At Burning Man, I get to see a lot of art. Really big art. Here are few folks who are responsible for some of that big art:
Dan Glass is always scheming up something interesting. And usually potentially dangerous. He dreamt up the Smash Truck for Night Market, worked on the awesome A Cavallo art car and created a flaming shopping cart for NYC’s Iditarod. Wired.com says he’s a “New York-based writer who has covered participatory art, solar-eclipse chasing, flophouses and the psychological effect of viewing Earth from space.” He’s a quick thinker and a fast talker and looooooads of fun!
Kimmy crafts enormous art pieces out of discarded and up cycled materials. You’d never know that underneath her oversized, motorized fuzzy ponies there are broken shopping carts and shit. She’s made a climbable dinosaur skeleton, a statue of a soldier made out of and an eerie graveyard. As one of the most valuable members of Kostume Kult, Kimmy fabricates the theme camp’s enormous props for parties and the playa. She keeps bugging me about writing my memoir. Someday, Kimmy!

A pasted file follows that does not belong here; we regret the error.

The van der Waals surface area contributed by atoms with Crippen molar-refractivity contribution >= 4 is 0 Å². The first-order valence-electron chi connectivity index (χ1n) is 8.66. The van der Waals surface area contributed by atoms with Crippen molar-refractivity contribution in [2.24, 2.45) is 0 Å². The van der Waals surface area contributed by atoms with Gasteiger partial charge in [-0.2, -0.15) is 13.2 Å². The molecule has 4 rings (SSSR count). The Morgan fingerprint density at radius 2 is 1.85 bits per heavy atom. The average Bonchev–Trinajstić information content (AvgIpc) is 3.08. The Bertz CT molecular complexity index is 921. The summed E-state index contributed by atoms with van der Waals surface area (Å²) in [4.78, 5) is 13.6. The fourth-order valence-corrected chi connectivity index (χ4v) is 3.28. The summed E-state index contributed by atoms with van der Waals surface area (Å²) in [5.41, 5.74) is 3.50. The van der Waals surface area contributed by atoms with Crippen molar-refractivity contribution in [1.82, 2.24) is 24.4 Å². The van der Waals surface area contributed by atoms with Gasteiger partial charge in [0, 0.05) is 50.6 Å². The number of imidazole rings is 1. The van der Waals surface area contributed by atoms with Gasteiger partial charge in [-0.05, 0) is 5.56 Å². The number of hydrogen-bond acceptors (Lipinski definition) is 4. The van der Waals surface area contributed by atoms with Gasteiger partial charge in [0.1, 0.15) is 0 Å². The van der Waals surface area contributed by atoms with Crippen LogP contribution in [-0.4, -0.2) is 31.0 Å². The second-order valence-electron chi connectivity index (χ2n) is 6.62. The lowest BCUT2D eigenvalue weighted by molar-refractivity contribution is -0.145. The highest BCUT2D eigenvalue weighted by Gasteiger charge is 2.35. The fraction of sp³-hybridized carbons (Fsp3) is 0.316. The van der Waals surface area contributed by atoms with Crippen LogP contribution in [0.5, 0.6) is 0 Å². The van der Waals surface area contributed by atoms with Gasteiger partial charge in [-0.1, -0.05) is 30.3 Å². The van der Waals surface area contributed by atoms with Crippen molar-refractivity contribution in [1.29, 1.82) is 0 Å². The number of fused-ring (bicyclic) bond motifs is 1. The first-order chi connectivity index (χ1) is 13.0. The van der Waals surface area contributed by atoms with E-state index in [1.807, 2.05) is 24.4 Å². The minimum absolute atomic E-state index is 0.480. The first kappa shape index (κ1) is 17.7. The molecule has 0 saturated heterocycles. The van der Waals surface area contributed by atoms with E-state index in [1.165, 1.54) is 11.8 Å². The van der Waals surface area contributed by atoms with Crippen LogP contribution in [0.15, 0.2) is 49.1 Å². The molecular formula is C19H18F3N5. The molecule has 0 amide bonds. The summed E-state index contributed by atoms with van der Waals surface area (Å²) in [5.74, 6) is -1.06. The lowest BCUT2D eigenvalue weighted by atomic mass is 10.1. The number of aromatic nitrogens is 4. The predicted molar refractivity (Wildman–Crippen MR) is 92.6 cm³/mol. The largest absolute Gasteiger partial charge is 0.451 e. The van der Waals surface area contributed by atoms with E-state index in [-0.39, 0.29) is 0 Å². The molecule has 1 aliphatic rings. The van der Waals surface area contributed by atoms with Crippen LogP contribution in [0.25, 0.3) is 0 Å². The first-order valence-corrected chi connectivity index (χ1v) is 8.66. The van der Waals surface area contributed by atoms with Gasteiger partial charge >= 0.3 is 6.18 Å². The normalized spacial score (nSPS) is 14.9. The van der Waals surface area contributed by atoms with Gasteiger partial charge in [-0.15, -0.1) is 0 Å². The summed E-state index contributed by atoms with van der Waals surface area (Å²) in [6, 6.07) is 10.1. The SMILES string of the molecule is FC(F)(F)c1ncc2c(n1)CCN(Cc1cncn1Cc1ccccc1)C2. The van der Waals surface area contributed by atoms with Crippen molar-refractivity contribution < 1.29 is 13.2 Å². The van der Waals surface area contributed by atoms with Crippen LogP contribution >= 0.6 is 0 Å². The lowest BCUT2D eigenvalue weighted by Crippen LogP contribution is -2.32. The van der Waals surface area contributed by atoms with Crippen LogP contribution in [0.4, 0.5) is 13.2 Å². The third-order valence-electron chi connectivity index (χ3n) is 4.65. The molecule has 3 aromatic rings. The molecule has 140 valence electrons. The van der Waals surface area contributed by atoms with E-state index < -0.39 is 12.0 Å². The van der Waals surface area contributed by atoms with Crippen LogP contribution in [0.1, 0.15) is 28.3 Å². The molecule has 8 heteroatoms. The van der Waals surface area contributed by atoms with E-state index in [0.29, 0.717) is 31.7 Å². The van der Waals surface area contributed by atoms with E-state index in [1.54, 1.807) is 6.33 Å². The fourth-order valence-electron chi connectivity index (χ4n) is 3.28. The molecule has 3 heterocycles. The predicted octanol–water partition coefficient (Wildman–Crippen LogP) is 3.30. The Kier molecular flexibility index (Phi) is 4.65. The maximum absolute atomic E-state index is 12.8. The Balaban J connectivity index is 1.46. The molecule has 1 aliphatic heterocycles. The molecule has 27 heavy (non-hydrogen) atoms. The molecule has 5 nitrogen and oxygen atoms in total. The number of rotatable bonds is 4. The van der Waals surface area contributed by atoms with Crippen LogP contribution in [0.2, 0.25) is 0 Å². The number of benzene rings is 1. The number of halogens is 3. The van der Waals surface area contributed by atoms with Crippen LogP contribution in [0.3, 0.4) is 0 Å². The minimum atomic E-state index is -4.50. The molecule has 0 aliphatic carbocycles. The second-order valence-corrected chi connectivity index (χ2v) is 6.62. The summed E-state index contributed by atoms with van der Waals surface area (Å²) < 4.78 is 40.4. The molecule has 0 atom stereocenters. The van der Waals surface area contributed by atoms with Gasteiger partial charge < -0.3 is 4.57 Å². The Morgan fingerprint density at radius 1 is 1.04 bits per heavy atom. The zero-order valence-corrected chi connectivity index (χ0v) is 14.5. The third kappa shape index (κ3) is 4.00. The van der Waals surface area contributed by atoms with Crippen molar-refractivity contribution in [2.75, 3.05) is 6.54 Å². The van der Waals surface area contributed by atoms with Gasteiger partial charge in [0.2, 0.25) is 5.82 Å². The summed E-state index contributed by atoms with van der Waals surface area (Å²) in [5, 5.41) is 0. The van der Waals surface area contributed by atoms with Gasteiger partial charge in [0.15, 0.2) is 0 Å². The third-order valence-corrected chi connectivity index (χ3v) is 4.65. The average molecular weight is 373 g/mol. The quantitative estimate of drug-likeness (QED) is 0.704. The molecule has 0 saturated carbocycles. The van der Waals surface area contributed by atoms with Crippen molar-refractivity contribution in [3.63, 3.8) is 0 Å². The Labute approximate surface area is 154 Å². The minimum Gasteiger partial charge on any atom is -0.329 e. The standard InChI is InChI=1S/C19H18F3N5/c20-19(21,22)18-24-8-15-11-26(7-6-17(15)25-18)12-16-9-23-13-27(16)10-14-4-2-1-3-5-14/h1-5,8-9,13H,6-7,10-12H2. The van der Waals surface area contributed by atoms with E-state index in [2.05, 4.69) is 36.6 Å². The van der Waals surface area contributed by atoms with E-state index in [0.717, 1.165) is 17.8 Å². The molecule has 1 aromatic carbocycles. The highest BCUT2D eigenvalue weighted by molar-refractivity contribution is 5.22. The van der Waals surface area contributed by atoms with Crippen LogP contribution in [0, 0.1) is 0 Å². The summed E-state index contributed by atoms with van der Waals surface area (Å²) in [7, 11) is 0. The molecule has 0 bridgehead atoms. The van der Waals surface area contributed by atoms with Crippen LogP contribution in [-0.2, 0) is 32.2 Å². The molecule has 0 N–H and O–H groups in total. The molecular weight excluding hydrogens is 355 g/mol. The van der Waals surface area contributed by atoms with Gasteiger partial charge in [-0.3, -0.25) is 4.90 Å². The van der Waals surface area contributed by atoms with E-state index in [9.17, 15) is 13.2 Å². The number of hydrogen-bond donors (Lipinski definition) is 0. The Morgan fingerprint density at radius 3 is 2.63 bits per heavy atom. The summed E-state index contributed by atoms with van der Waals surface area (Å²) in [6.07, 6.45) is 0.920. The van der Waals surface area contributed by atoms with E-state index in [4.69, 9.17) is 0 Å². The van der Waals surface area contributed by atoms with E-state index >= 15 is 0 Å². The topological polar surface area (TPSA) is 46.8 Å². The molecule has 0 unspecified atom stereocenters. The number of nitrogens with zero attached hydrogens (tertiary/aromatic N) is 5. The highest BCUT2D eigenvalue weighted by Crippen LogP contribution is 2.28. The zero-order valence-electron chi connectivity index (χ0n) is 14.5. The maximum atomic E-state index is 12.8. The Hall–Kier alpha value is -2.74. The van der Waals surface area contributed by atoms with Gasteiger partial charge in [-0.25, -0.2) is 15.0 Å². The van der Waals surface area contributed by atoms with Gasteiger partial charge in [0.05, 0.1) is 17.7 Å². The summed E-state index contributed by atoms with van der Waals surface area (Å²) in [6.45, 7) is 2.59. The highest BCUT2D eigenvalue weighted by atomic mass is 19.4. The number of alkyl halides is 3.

Everyone knows Doyle by his last name alone. He drove Gon KiRin, his giant metal dragon, to the Detroit Institute of Arts and lit a protest sign on fire. His collaborative, Green Living Sciences, built the Active-Tree, an interactive learning center inside a shipping container. His most recent art car creation is “The CarCroach.”
Rosanna Scimeca created the giant chandelier, “Cleavage In Space,” in 2003. Some people still remember it as their favorite piece of playa art. It had that big an impact. It’s always been one of my favorites as well.
Rebecca Anders is a friend of Robin Hood‘s. They worked together this past season on Illumacanth. As a member of Flaming Lotus Girls and founder of Flux Foundation, Rebecca worked on “Angel of the Apocalypse,” “Temple of Flux” and the
whimsical “FishBug.” She also has the patience of a saint, spending an afternoon teaching my sister and I to weld. I sucked, by the way. But she had the grace not to say so.